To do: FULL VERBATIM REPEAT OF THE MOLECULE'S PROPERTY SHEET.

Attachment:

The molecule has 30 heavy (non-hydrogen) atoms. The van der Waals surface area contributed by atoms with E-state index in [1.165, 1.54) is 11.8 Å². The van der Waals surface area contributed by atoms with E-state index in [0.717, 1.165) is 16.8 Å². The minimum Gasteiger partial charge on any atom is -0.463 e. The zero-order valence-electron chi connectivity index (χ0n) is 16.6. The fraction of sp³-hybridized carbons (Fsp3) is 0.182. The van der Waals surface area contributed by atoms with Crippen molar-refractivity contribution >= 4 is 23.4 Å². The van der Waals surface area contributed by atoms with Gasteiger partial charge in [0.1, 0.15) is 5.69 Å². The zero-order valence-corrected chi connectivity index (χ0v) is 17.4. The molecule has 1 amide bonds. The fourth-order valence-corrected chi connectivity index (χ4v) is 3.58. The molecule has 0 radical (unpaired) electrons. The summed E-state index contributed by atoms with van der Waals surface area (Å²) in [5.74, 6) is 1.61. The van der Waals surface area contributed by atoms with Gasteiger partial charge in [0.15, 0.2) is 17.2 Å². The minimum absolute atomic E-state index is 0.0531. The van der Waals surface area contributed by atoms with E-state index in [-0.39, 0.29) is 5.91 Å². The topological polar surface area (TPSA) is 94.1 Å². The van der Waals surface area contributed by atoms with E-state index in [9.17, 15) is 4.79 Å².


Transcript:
The molecule has 30 heavy (non-hydrogen) atoms. The van der Waals surface area contributed by atoms with E-state index in [1.165, 1.54) is 11.8 Å². The van der Waals surface area contributed by atoms with E-state index in [0.717, 1.165) is 16.8 Å². The minimum Gasteiger partial charge on any atom is -0.463 e. The zero-order valence-electron chi connectivity index (χ0n) is 16.6. The fraction of sp³-hybridized carbons (Fsp3) is 0.182. The van der Waals surface area contributed by atoms with Crippen molar-refractivity contribution >= 4 is 23.4 Å². The van der Waals surface area contributed by atoms with Gasteiger partial charge in [0.1, 0.15) is 5.69 Å². The zero-order valence-corrected chi connectivity index (χ0v) is 17.4. The molecule has 1 amide bonds. The fourth-order valence-corrected chi connectivity index (χ4v) is 3.58. The molecule has 0 radical (unpaired) electrons. The summed E-state index contributed by atoms with van der Waals surface area (Å²) in [5.74, 6) is 1.61. The van der Waals surface area contributed by atoms with Gasteiger partial charge in [0.15, 0.2) is 17.2 Å². The minimum absolute atomic E-state index is 0.0531. The van der Waals surface area contributed by atoms with E-state index in [-0.39, 0.29) is 5.91 Å². The topological polar surface area (TPSA) is 94.1 Å². The van der Waals surface area contributed by atoms with E-state index in [9.17, 15) is 4.79 Å².